Photographer: Chris Ratcliffe/Bloomberg

Hedge Fund Manager May Save $835,900 Due to a Typo

  • British tax agency wrongly identified year-end as April 6
  • Legal dispute over whether the mistake invalidates inquiry

A hedge fund manager says the British tax collection agency can’t investigate his 2009 finances because of a mistake in the letter warning him about the probe.

Her Majesty’s Revenue & Customs wrote to Michael Mabbutt, then at Thames River Capital, saying it wanted to open an inquiry into the tax year ending April 6, 2009, according to evidence from a London court hearing. The U.K. tax year ends on April 5.

Mabbutt’s lawyers say the error invalidates the notice.

“HMRC have only themselves to blame for what happened in this case,” they said in documents from the hearing.

The legal dispute is over “a very short issue; whether the revenue gave the taxpayer valid notice of its intention to enquire into his tax return,” HMRC’s lawyer Akash Nawbatt told a specialist tax court Thursday.

Responses from Mabbutt’s advisers saying the letter didn’t identify the 2009 year were “disingenuous,” Nawbatt said.

Mabbutt, now fund manager and founding partner at 1167 Capital, participated in an unnamed “avoidance scheme,” Nawbatt said. The disputed tax amounts to about 650,000 pounds ($836,000), according to an earlier legal ruling in favor of Mabbutt, which HMRC appealed.

Penalized or Punished?

British tax collectors have raised about 130 billion pounds since 2010 by targeting tax evasion and avoidance, and introduced new rules that penalize individuals’ attempts to reduce rates. Meanwhile, the agency has faced protests from some taxpayers who say they are being retroactively punished for practices that were never challenged at the time.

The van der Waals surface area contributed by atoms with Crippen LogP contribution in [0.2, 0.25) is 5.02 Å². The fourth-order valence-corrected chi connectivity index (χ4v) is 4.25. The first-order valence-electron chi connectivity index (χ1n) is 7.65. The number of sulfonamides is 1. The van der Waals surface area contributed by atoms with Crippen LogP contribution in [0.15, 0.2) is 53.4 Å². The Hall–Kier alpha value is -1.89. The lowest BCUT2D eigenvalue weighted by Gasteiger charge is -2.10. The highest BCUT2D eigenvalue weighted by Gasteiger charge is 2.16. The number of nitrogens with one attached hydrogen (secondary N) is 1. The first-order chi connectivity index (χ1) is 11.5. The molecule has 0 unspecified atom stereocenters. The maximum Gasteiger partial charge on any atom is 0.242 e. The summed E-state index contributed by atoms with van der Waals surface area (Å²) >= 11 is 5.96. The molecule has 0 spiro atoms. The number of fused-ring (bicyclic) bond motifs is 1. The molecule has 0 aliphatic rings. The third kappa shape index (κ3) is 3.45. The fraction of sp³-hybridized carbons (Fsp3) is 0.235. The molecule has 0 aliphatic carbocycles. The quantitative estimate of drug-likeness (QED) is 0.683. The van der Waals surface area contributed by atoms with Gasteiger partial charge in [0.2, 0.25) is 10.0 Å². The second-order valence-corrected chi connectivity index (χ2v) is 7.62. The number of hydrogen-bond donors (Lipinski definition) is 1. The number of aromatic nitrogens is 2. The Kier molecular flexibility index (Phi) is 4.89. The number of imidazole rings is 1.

Finance workers in London have been some of the biggest participants in investment products designed to legally reduce tax bills. The leak of law firm documents dubbed the Panama Papers showed the extent of offshore avoidance and added to the pressure on governments to tackle abuses.

Mabbutt and HMRC declined to comment.

“The taxpayer has to be made aware that the inquiry phase is underway,” Mabbutt’s lawyer Keith Gordon told the judges. “The notice was not sufficiently clear.”

HMRC also opened probes into his finances for the years ending 2008 and 2010. Its legal documents didn’t identify the disputed scheme that Mabbutt disclosed in his 2009 return, or reveal the status of the other inquiries.

The two-judge panel ended the hearing Thursday afternoon saying that a ruling would be issued later.

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